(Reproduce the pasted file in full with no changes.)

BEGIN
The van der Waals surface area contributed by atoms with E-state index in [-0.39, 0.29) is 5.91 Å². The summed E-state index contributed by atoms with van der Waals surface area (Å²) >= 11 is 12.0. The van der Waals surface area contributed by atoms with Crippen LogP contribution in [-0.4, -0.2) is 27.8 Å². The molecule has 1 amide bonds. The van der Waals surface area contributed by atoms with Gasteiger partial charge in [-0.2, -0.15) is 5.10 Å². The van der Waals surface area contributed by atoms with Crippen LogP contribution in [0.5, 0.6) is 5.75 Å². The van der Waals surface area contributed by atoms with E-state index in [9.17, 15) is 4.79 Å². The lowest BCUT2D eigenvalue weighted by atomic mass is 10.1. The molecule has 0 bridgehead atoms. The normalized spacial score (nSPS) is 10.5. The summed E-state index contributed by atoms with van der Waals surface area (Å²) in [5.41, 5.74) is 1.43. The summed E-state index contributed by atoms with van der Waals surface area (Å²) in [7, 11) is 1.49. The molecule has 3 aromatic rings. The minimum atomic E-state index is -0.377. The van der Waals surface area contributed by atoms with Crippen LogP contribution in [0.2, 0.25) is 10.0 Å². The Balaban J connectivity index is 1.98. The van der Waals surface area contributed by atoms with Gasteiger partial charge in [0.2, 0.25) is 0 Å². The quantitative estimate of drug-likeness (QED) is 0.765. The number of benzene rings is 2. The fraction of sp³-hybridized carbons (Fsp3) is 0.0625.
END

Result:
The van der Waals surface area contributed by atoms with E-state index in [-0.39, 0.29) is 5.91 Å². The summed E-state index contributed by atoms with van der Waals surface area (Å²) >= 11 is 12.0. The van der Waals surface area contributed by atoms with Crippen LogP contribution in [-0.4, -0.2) is 27.8 Å². The molecule has 1 amide bonds. The van der Waals surface area contributed by atoms with Gasteiger partial charge in [-0.2, -0.15) is 5.10 Å². The van der Waals surface area contributed by atoms with Crippen LogP contribution in [0.5, 0.6) is 5.75 Å². The van der Waals surface area contributed by atoms with E-state index in [9.17, 15) is 4.79 Å². The lowest BCUT2D eigenvalue weighted by atomic mass is 10.1. The molecule has 0 bridgehead atoms. The normalized spacial score (nSPS) is 10.5. The summed E-state index contributed by atoms with van der Waals surface area (Å²) in [5.41, 5.74) is 1.43. The summed E-state index contributed by atoms with van der Waals surface area (Å²) in [7, 11) is 1.49. The molecule has 3 aromatic rings. The minimum atomic E-state index is -0.377. The van der Waals surface area contributed by atoms with Crippen LogP contribution in [0.2, 0.25) is 10.0 Å². The Balaban J connectivity index is 1.98. The van der Waals surface area contributed by atoms with Gasteiger partial charge in [0.2, 0.25) is 0 Å². The quantitative estimate of drug-likeness (QED) is 0.765. The number of benzene rings is 2. The fraction of sp³-hybridized carbons (Fsp3) is 0.0625.